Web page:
Reinvent and Survive – What’s next?

My Gypsy Costume, age 4

My Gypsy Costume, age 4

 

 

 

 

 

 

 

 

 

 

 

I often see articles in magazines and on the web about people who have “reinvented” themselves; or articles about how to reinvent yourself at 40 or 50. I recently came across one titled Reinvent Your Life at 30, 40, 50, 60. I found some of the stories boring. One was about a woman going from fashion designer to designing art and yoga retreats for women. Okay, I’m a little cynical. It just seemed too easy.

The 60 year old was the most interesting. She started raising money by climbing mountains. Good thing she was able to connect with a lot of generous people who sponsored her. She raised $160,000 for multiple sclerosis. Then she lost everything to Bernie Madoff and had to go to work for real. She started a catering business and then went into real estate. A real survivor.

I keep thinking I want to reinvent myself and go off on some new adventure. But when read these types of articles, I realize I have been reinventing myself my whole life. Every move was a new start. Every new school a clean slate. I could be whoever I wanted to be and do whatever I wanted to do.

It carried over into my career as well. I applied for a job in publishing production because I thought it would be cool to work in the glamorous world of magazine publishing. I ended that career as production manager for a small magazine nobody ever heard of. Then I had a brief career in the printing industry. I’m not sure what I was doing there but it wasn’t my calling.

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Washington, DC

After I got married I followed my husband around, first to Florida where I worked for a questionable insurance company doing data entry because I could not find anything else. Next move was Washington DC where I went to work for the Federal Government, doesn’t everybody? In Moscow, I worked for the British Embassy as a secretary where I had to re-learn to spell properly. Then I ran a translation company doing everything from training to payroll.  My last job was printing visas for Russian businesspeople at the US Embassy.

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Moscow

Back in the US I did data entry for General Electric and finally found a job with a social research organization back in Washington DC, in the IT department of all things.

I had to be able to adjust and evolve to fit into my surroundings. To be flexible. To survive.

And I did survive.

When we moved to Bogota, I switched my accent from Mexican to Colombian. No problem. In Nigeria, it took me a while, but eventually I could fake some good Pidgin English and understand what people were saying. No problem. When I went to college in the US and suffered severe reverse culture shock, I figured it out and learned to blend in. No problem. In Moscow, I learned to keep my mouth shut so people wouldn’t know I was foreign. And I learned to read Cyrillic. No problem.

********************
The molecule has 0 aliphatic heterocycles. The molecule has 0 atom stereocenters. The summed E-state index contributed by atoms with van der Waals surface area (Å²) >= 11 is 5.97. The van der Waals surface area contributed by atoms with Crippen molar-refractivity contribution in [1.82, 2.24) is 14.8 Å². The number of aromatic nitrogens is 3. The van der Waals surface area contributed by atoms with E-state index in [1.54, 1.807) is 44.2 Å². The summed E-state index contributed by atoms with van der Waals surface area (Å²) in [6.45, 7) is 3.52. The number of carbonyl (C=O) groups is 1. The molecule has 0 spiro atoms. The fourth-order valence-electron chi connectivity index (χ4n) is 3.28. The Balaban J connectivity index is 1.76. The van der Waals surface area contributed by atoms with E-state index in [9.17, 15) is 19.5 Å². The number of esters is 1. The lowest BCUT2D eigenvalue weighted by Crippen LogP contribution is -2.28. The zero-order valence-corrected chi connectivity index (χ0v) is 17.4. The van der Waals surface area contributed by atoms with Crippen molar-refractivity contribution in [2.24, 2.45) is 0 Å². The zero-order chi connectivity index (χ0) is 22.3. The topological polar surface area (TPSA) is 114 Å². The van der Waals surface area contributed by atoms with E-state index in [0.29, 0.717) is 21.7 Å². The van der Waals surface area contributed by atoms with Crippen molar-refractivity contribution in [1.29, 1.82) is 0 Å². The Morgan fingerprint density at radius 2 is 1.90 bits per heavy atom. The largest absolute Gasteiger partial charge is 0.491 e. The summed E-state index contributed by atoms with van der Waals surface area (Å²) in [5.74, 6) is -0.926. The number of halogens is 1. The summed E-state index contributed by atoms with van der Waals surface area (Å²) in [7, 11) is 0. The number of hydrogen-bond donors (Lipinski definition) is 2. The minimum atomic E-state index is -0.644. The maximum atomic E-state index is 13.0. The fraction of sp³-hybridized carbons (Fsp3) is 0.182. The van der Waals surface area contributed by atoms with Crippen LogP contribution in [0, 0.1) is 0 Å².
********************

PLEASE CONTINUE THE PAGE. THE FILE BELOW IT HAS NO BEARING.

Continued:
As I get older, I keep thinking there should be a next phase. What will come next? But then I remind myself, I have already started down that path. My blog is almost two years old, I write for an online newspaper, and I have published two books. It is my new direction, and I am loving it!

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9 thoughts on “Reinvent and Survive – What’s next?

  1. I really resonate with this, I’ve had many life changes, and another one coming up shortly. To some, it’s a way of life, they just get on with it, without making a big song and dance about it. Adapting, surviving, and, with a bit of luck and planning, even thriving. Thanks for sharing 🙂

  2. It’s always fun to read a post like this and know exactly what it is about. I left my native Holland to marry my American prince in Kenya. Our first daughter was born in Ghana, the second in the USA and we adopted a son from Brazil. We lived in a number of other countries and it was adapting and adjusting every time and make a life for myself, but hey, I did it.

    Then I read a study (HSBC?) that concluded that expats are more creative than stay-at home folks. I had to laugh. They needed a research project to figure that one out?

  3. Yes, I really resonate with this post. I’m in the middle of re-inventing myself at age 75, and just starting a new phase in my career with an interview in a national magazine next week, talking about my next steps…watch this space !!!

  4. So happy to find this post today! Then to see more people going through the same thing. Exactly the perspective I needed. Blessings!

  5. Great post! I agree with you about the articles that make it all sound so easy. I’m always a little suspicious. But it’s inspiring to hear the success stories.

    My husband and I have been exploring exactly this topic, how to reinvent ourselves. And like you, I realize I have had a lifetime of experience in managing changes, being a cultural chameleon, and adapting to whatever life throws at me. It’s good to be reminded of this.

  6. Wow — just when all seemed too overwhelming, here is a morsel of nourishment. Maybe Eve and Ma’ala will find hope and a future after all.

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